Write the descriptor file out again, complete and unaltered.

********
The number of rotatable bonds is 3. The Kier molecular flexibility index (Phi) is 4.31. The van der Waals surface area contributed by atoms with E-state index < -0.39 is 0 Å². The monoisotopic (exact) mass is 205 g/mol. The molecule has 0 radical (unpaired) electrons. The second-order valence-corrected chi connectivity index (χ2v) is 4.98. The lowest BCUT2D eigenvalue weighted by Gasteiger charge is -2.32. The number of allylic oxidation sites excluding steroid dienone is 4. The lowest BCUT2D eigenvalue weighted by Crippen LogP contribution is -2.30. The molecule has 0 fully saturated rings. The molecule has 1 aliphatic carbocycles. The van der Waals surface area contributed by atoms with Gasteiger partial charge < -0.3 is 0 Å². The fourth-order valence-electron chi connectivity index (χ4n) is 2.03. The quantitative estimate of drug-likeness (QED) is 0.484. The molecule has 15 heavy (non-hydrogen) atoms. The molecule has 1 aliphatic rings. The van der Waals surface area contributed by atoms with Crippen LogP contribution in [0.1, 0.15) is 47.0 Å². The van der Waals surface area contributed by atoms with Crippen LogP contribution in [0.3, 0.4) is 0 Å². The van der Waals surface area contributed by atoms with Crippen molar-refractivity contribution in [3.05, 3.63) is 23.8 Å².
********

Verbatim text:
The number of rotatable bonds is 3. The Kier molecular flexibility index (Phi) is 4.31. The van der Waals surface area contributed by atoms with E-state index < -0.39 is 0 Å². The monoisotopic (exact) mass is 205 g/mol. The molecule has 0 radical (unpaired) electrons. The second-order valence-corrected chi connectivity index (χ2v) is 4.98. The lowest BCUT2D eigenvalue weighted by Gasteiger charge is -2.32. The number of allylic oxidation sites excluding steroid dienone is 4. The lowest BCUT2D eigenvalue weighted by Crippen LogP contribution is -2.30. The molecule has 0 fully saturated rings. The molecule has 1 aliphatic carbocycles. The van der Waals surface area contributed by atoms with Gasteiger partial charge < -0.3 is 0 Å². The fourth-order valence-electron chi connectivity index (χ4n) is 2.03. The quantitative estimate of drug-likeness (QED) is 0.484. The molecule has 15 heavy (non-hydrogen) atoms. The molecule has 1 aliphatic rings. The van der Waals surface area contributed by atoms with Crippen LogP contribution in [0.1, 0.15) is 47.0 Å². The van der Waals surface area contributed by atoms with Crippen LogP contribution in [0.3, 0.4) is 0 Å². The van der Waals surface area contributed by atoms with Crippen molar-refractivity contribution in [3.05, 3.63) is 23.8 Å².